The value of Galapagos as a natural space which is home to ecosystems and unique species of flora and fauna, as well as a major source of goods and services for local people, Ecuador and the world is unquestionable.
Galapagos shares certain ecological characteristics with other volcanic islands such as: the shortage of fresh water and the presence of persistent soil, a phenomena of active volcanism and the presence of endemic flora extremely sensitive to the introduction of alien species that frames natural interactions, and the high vulnerability to shocks from anthropogenic sources.
But unlike other similar islands, due to the late human colonization and conservation efforts since mid-century, Galapagos still retains much of its original biodiversity. That is why it has become a “flagship place” of conservation recognized on a worldwide level, Galapagos constitutes a unique eco-region, where key ecological processes are still active and operating with little interference by man, it earned the epithet “a natural laboratory of evolution”.
The archipelago has several international figures that have applied to try and ensure conservation of Galapagos, including: Reserve for World Heritage Sites, Ramsar Site, The Whale Sanctuary, Biosphere Reserve, etc.
The Global Strategy for Nature Conservation identifies Galapagos as a priority bio-geographical province for the establishment of protected areas.
Nationally the National Park and Marine Reserve, reflect the commitment made by the Ecuadorian government to preserve this important legacy for future generations of Galapagos, Ecuador and humanity in general.
Moreover, the need to conserve the Galapagos for Ecuador is determined by several additional elements: (a) it represents its international image at the tourist level, (b) is part of the natural heritage of protected areas, belonging to all Ecuadorians; (c) the proper management and conservation of the archipelago empowers Ecuador’s international image as a country responsible for the management and use of natural ecosystems as a source of environmental services, determining the welfare of its population and (d) is one of the best symbols of Ecuadorian nationality and sovereignty.
This aspect is relevant since, although the archipelago inhabits just one per thousand of the inhabitants of Ecuador, their importance in absolute terms is vastly larger and internationally projects the image of a unique natural space, well maintained and managed. Galapagos constitutes a true symbol of the Ecuadorian nation.
For all these elements, it is unquestionable that Ecuador and the world have an interest and are jointly responsible for maintaining the Galapagos in the best possible condition which implies that the human population and goods and services generated by ecosystems in the archipelago should be managed from a perspective of sustainable development.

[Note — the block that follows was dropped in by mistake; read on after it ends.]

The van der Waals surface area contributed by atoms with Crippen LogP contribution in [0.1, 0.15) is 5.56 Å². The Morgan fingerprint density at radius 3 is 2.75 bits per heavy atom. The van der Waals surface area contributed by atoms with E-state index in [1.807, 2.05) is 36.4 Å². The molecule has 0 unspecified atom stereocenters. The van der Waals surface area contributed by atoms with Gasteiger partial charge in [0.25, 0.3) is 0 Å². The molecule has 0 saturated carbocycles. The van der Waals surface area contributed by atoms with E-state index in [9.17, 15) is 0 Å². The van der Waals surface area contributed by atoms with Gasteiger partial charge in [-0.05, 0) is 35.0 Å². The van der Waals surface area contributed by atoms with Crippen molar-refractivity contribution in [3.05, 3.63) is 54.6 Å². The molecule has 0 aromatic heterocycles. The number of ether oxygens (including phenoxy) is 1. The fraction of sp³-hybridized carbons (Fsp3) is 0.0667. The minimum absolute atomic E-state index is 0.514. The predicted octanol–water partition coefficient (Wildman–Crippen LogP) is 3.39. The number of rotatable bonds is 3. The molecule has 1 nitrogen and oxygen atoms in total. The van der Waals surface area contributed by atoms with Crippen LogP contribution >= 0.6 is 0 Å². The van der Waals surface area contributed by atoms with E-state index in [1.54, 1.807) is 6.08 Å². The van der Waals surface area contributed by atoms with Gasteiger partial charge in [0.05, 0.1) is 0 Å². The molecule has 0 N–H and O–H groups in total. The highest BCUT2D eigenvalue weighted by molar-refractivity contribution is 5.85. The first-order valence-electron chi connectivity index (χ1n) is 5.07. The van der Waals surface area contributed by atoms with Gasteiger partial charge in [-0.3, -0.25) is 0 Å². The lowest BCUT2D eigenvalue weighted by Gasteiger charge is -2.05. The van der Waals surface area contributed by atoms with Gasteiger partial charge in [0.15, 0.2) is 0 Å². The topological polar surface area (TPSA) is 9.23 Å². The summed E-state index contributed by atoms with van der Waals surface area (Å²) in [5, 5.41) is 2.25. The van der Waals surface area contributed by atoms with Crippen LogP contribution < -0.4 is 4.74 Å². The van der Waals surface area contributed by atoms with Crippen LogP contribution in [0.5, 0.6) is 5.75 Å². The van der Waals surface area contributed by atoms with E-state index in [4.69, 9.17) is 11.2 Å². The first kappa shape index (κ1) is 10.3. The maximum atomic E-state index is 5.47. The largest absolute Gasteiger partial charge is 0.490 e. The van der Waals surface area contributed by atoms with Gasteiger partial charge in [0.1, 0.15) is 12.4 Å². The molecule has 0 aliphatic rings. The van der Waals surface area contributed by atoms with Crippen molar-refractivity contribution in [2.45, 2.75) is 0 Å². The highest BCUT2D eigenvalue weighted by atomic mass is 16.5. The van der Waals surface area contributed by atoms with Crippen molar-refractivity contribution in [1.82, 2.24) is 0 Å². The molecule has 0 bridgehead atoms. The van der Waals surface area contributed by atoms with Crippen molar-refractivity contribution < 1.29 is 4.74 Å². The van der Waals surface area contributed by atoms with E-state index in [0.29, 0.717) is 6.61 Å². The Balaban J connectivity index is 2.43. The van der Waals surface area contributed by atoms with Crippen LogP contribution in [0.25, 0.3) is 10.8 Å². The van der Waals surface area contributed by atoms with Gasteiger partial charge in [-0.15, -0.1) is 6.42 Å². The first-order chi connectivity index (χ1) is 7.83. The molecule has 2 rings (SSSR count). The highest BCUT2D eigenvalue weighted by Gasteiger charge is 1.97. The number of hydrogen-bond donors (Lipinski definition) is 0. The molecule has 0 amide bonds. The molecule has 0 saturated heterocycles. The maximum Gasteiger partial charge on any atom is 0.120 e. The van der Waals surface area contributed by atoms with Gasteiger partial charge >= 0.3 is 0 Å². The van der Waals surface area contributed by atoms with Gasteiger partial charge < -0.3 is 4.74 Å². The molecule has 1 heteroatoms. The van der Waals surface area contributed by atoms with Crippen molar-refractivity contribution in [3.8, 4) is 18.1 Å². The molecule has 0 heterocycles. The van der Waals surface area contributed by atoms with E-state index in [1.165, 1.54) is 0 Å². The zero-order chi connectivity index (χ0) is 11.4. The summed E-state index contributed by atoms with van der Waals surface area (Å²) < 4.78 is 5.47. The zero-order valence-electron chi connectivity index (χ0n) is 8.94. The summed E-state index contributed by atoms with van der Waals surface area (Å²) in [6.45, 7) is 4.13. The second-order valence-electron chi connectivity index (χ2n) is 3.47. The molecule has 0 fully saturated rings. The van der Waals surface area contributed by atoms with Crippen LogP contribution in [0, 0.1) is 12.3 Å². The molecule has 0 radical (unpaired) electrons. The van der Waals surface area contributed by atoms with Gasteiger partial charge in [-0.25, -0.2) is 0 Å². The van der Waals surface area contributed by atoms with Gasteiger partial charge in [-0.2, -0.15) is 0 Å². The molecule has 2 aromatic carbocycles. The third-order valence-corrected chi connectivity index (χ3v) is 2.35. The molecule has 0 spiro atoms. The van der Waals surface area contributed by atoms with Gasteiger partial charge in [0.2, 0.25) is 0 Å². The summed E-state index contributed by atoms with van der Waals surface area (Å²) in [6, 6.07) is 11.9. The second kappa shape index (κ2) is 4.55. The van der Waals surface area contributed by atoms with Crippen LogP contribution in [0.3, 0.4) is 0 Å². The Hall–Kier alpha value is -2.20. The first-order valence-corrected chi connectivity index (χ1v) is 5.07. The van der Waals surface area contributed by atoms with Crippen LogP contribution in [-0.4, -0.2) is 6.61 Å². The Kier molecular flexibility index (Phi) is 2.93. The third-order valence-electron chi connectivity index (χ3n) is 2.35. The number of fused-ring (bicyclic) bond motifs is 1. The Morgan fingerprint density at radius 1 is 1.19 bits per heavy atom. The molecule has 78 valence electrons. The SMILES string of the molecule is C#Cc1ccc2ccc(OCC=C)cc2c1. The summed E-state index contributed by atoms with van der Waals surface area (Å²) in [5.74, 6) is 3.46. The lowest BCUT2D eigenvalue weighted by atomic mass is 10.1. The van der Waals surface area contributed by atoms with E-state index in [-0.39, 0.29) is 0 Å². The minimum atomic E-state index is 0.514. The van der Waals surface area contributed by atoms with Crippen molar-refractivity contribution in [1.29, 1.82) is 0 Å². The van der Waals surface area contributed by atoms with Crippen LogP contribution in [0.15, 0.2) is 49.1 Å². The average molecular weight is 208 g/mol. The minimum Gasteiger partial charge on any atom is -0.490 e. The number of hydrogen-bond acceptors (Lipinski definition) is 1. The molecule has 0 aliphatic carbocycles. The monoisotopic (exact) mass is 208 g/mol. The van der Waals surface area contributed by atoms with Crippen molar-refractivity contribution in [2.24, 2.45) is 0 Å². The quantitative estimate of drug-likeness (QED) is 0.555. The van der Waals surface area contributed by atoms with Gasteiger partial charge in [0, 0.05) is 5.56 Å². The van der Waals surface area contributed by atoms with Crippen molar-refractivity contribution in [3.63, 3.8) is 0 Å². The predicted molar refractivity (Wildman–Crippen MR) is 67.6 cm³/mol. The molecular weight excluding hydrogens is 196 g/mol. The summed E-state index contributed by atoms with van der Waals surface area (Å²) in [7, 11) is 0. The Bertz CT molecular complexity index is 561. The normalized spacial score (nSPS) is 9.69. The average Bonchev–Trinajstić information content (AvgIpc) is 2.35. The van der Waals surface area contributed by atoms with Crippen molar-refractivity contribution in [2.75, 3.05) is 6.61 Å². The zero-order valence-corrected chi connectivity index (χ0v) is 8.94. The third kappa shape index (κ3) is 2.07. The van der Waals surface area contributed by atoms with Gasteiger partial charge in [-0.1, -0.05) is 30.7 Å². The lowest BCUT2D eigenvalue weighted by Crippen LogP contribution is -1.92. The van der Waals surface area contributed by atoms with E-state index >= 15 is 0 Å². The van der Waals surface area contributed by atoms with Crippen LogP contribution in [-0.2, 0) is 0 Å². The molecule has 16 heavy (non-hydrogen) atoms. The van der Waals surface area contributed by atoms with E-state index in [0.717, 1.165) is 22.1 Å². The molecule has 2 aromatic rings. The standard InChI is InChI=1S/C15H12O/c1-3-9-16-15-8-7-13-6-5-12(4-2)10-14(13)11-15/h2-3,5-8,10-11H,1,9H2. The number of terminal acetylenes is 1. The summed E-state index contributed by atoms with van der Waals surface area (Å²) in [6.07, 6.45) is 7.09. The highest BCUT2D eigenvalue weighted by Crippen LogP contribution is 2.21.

However, all the political will to conserve the archipelago and international support to achieve it, are not sufficient if this effort is not counted with strong support from the Galapagos community, which must, ultimately, lead the archipelago towards the path of sustainable development. But while the national and international interest in Galapagos is clear, one wonders why the galapagueños need to conserve nature in the Galapagos archipelago?
The most direct answer to this question is based on recognizing that the local population depends entirely on the environmental goods and services generated by the ecosystems in Galapagos. The income from tourism and its own entrance fees to protected areas, contribute to a significant increase in the per capita income of the inhabitants of Galapagos and maintains balanced budgets of many public institutions in the province. You can also highlight the importance to the local economy of the revenue generated by fishing and to a lesser extent, exports of agricultural products such as organic coffee.
Conservation is undoubtedly the best business in the Galapagos. The natural capital of the archipelago is the main asset available to local people and the real engine that could and should promote their development. Galapagos Conservation generates sustainable benefits that contribute directly and indirectly to substantially improve the quality of life and welfare of local people.
Moreover, we must recognize that much of the Galapagos community already has socio-cultural roots in this territory, especially the generation born in the archipelago, one in three “galapagueños”, and who maintain a more rooted pro-conservationist attitude. In those early inhabitants and their descendants, is the root of a “territorial hold” that must be enhanced.
Galapagos Conservation should have as its main ally the local population itself, as a “custodian” of its natural capital on which their current development depends and the future of the next generations. In the long term, it should conform to a sense of ownership, a connectedness as owners-proprietors, and as such responsible for the care of this natural heritage. The local population must enhance this deep sense of ownership, articulated with the rescue of values of this “island identity”.